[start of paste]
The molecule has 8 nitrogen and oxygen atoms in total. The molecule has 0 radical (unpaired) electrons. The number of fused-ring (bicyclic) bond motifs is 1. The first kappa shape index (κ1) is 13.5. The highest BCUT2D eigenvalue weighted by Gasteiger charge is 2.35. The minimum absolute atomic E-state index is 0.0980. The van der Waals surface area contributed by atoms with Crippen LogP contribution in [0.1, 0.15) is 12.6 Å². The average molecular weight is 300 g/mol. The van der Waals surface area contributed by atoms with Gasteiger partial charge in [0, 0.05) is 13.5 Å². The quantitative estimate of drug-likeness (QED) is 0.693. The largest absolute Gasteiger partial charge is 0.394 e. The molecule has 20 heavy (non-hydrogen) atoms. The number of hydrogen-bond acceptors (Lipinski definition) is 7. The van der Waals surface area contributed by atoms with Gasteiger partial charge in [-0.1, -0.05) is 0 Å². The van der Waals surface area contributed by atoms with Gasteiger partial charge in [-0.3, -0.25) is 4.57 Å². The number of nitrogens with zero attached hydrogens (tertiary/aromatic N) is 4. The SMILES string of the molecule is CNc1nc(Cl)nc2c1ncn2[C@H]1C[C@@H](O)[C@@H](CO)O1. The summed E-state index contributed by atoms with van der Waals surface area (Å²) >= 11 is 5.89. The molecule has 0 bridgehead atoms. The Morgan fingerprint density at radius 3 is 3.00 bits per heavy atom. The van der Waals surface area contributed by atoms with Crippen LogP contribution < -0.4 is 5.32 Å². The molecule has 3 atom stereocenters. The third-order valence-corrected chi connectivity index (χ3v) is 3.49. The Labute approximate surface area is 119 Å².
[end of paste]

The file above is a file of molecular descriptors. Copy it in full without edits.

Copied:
The molecule has 8 nitrogen and oxygen atoms in total. The molecule has 0 radical (unpaired) electrons. The number of fused-ring (bicyclic) bond motifs is 1. The first kappa shape index (κ1) is 13.5. The highest BCUT2D eigenvalue weighted by Gasteiger charge is 2.35. The minimum absolute atomic E-state index is 0.0980. The van der Waals surface area contributed by atoms with Crippen LogP contribution in [0.1, 0.15) is 12.6 Å². The average molecular weight is 300 g/mol. The van der Waals surface area contributed by atoms with Gasteiger partial charge in [0, 0.05) is 13.5 Å². The quantitative estimate of drug-likeness (QED) is 0.693. The largest absolute Gasteiger partial charge is 0.394 e. The molecule has 20 heavy (non-hydrogen) atoms. The number of hydrogen-bond acceptors (Lipinski definition) is 7. The van der Waals surface area contributed by atoms with Gasteiger partial charge in [-0.1, -0.05) is 0 Å². The van der Waals surface area contributed by atoms with Gasteiger partial charge in [-0.3, -0.25) is 4.57 Å². The number of nitrogens with zero attached hydrogens (tertiary/aromatic N) is 4. The SMILES string of the molecule is CNc1nc(Cl)nc2c1ncn2[C@H]1C[C@@H](O)[C@@H](CO)O1. The summed E-state index contributed by atoms with van der Waals surface area (Å²) >= 11 is 5.89. The molecule has 0 bridgehead atoms. The Morgan fingerprint density at radius 3 is 3.00 bits per heavy atom. The van der Waals surface area contributed by atoms with Crippen LogP contribution < -0.4 is 5.32 Å². The molecule has 3 atom stereocenters. The third-order valence-corrected chi connectivity index (χ3v) is 3.49. The Labute approximate surface area is 119 Å².